- Judge, Jury, and Executioner — On an institutional level, the Arbites are charged to hand out justice without being accountable to other local agencies, though they are expected to do so only within the strictest interpretation of law and precedent. For the most part though, these roles are divided up members of the organization, being the role of "Arbiters" to bring in suspects and "Judges" to sentence them.
- Jurisdiction Friction — Happens very infrequently, if only because the Arbites automatically override local jurisdictions, and few would dare challenge them on that. That said, it is often inverted in that Arbites are not charged to investigate lesser crimes, and it often takes pleading on the part of the local enforcement agencies to get the Arbites involved in the first place if they can be convinced that the crimes are sufficiently disruptive to the normal flow of business.
- Non-Lethal Warfare — While they are willing to use deadly force, their mission typically involves battering down agitating elements rather than killing them outright. Not that this makes their employment any more family-friendly, said non-lethal warfare typically involves lots of clubbing, shocking, broken bones, and chemical-burned mucus membranes.
- Police Brutality — The Lex Imperialis overrides any local law, which means that if an Arbiter has accused you of a crime, you have no rights. Incidentally, obstructing Arbiters fulfilling their duty is a crime, stay the heck out of their way. "Always err on the side of harshness," is sanctioned policy, after all...
- Robot Dog — Cyber-Mastiffs, a kind of servitor made from canines. They are used to help Arbiters hunt down hiding criminals, where their robotic components make them more reliable, more durable, and better trackers than their purely organic counterparts.
- Shield Bash — Arbiters often wield suppression shields for this very purpose. In addition to functioning as personal protection, the suppression shield contains an electrical discharge unit that can incapacitate anything struck by (or striking) it.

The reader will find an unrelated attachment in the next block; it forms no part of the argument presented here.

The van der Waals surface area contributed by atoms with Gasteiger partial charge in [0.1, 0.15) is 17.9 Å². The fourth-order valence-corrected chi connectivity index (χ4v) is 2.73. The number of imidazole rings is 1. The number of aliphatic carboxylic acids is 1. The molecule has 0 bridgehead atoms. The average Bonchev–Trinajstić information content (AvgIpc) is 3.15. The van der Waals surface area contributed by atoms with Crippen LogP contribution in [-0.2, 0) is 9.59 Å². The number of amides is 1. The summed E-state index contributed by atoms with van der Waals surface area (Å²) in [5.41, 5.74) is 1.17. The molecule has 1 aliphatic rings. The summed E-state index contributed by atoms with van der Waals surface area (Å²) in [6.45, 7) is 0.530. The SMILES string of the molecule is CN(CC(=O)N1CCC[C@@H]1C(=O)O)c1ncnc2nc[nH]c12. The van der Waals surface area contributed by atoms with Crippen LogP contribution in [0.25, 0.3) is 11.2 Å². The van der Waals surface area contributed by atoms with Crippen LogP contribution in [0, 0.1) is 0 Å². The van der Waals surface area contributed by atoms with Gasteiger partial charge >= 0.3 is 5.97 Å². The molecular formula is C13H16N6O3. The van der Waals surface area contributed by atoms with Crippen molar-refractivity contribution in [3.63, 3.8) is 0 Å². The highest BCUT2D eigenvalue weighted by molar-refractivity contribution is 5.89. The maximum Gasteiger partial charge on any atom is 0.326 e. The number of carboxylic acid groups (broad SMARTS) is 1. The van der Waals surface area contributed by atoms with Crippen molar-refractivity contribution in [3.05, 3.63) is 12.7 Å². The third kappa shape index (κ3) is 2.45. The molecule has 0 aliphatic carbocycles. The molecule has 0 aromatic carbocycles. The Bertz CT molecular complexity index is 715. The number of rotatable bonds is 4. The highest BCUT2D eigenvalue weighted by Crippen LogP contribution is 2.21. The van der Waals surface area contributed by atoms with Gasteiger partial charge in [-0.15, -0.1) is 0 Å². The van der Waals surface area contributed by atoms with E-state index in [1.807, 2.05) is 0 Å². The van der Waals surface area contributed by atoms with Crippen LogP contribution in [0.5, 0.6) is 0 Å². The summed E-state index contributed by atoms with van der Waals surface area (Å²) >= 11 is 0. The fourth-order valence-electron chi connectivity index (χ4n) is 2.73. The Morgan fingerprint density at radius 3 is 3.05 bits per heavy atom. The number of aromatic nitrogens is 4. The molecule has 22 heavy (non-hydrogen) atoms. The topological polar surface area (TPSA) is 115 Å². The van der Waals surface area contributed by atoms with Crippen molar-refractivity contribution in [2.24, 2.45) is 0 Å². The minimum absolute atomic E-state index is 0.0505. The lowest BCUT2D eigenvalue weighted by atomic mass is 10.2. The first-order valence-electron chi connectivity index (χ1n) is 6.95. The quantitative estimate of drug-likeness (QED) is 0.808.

- State Sec — To a lesser degree, but greater visibility, than the Inquisition. Each precinct house is equipped to fight a small war, with vehicles, weapons, and houses Arbiters to use them. They even have a few of their own space ships, though these are (relatively) small patrol cruisers used for things like customs enforcement.
Fealty, Honour and Duty
The Imperial Knights are a sub-empire within the Imperium, rulers of their own private feudal planets known as Knight Worlds. Closely allied to the tech-priests of the Adeptus Mechanicus, the Imperial Knights pilot massive mechanized war machines of such stature and fury that a single one can change the course of a war. Bound by ancient oaths that tie them to the Imperium, the Imperial Knights seek to fight the enemies of Man, wherever they may be found.
Originally a force in games of Epic
, Knights were largely confined to fluff for a number of years before they were reintroduced into 40k
proper in 2014.
Imperial Knights Tropes
- Boring but Practical: As much as any Humongous Mecha can be, anyway. Building them takes only a fraction of the resources and effort that even the smallest of the Titans do, but they are just as capable of mixing it up on the battlefield.
- Humongous Mecha: Not quite as gigantic as the Titans fielded by the Adeptus Mechanicus, but still significantly larger than the Sentinels the Imperial Guard uses.